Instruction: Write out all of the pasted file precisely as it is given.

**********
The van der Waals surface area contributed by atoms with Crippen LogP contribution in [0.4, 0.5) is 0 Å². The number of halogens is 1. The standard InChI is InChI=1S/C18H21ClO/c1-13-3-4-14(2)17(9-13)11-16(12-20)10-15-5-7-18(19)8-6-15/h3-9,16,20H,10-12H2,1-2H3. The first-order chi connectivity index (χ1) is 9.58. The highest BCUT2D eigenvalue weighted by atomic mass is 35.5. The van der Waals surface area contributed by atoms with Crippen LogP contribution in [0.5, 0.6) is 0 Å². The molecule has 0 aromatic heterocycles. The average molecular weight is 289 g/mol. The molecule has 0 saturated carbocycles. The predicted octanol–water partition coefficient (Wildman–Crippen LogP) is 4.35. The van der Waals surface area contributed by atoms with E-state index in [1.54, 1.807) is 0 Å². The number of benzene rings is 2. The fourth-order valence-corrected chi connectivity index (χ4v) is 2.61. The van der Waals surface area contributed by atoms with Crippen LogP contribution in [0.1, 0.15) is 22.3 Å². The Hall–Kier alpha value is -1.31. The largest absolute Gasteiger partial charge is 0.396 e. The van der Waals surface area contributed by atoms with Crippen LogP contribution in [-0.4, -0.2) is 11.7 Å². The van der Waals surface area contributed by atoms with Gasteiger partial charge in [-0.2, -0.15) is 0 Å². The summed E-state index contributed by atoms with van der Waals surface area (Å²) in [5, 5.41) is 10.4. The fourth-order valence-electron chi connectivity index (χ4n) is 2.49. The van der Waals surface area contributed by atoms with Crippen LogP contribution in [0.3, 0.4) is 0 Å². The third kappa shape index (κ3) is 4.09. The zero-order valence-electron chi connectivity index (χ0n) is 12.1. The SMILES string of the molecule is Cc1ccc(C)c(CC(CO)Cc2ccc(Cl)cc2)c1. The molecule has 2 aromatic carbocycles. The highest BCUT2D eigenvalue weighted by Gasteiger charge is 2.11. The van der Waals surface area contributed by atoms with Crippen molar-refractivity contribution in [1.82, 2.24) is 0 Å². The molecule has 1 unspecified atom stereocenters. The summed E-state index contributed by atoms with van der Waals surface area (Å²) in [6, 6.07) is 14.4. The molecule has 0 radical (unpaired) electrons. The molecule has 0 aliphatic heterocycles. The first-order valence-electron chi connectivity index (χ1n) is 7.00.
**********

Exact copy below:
The van der Waals surface area contributed by atoms with Crippen LogP contribution in [0.4, 0.5) is 0 Å². The number of halogens is 1. The standard InChI is InChI=1S/C18H21ClO/c1-13-3-4-14(2)17(9-13)11-16(12-20)10-15-5-7-18(19)8-6-15/h3-9,16,20H,10-12H2,1-2H3. The first-order chi connectivity index (χ1) is 9.58. The highest BCUT2D eigenvalue weighted by atomic mass is 35.5. The van der Waals surface area contributed by atoms with Crippen LogP contribution in [0.5, 0.6) is 0 Å². The molecule has 0 aromatic heterocycles. The average molecular weight is 289 g/mol. The molecule has 0 saturated carbocycles. The predicted octanol–water partition coefficient (Wildman–Crippen LogP) is 4.35. The van der Waals surface area contributed by atoms with E-state index in [1.54, 1.807) is 0 Å². The number of benzene rings is 2. The fourth-order valence-corrected chi connectivity index (χ4v) is 2.61. The van der Waals surface area contributed by atoms with Crippen LogP contribution in [0.1, 0.15) is 22.3 Å². The Hall–Kier alpha value is -1.31. The largest absolute Gasteiger partial charge is 0.396 e. The van der Waals surface area contributed by atoms with Crippen LogP contribution in [-0.4, -0.2) is 11.7 Å². The van der Waals surface area contributed by atoms with Gasteiger partial charge in [-0.2, -0.15) is 0 Å². The summed E-state index contributed by atoms with van der Waals surface area (Å²) in [5, 5.41) is 10.4. The fourth-order valence-electron chi connectivity index (χ4n) is 2.49. The van der Waals surface area contributed by atoms with Crippen LogP contribution in [0.3, 0.4) is 0 Å². The third kappa shape index (κ3) is 4.09. The zero-order valence-electron chi connectivity index (χ0n) is 12.1. The SMILES string of the molecule is Cc1ccc(C)c(CC(CO)Cc2ccc(Cl)cc2)c1. The molecule has 2 aromatic carbocycles. The highest BCUT2D eigenvalue weighted by Gasteiger charge is 2.11. The van der Waals surface area contributed by atoms with Crippen molar-refractivity contribution in [1.82, 2.24) is 0 Å². The molecule has 1 unspecified atom stereocenters. The summed E-state index contributed by atoms with van der Waals surface area (Å²) in [6, 6.07) is 14.4. The molecule has 0 radical (unpaired) electrons. The molecule has 0 aliphatic heterocycles. The first-order valence-electron chi connectivity index (χ1n) is 7.00.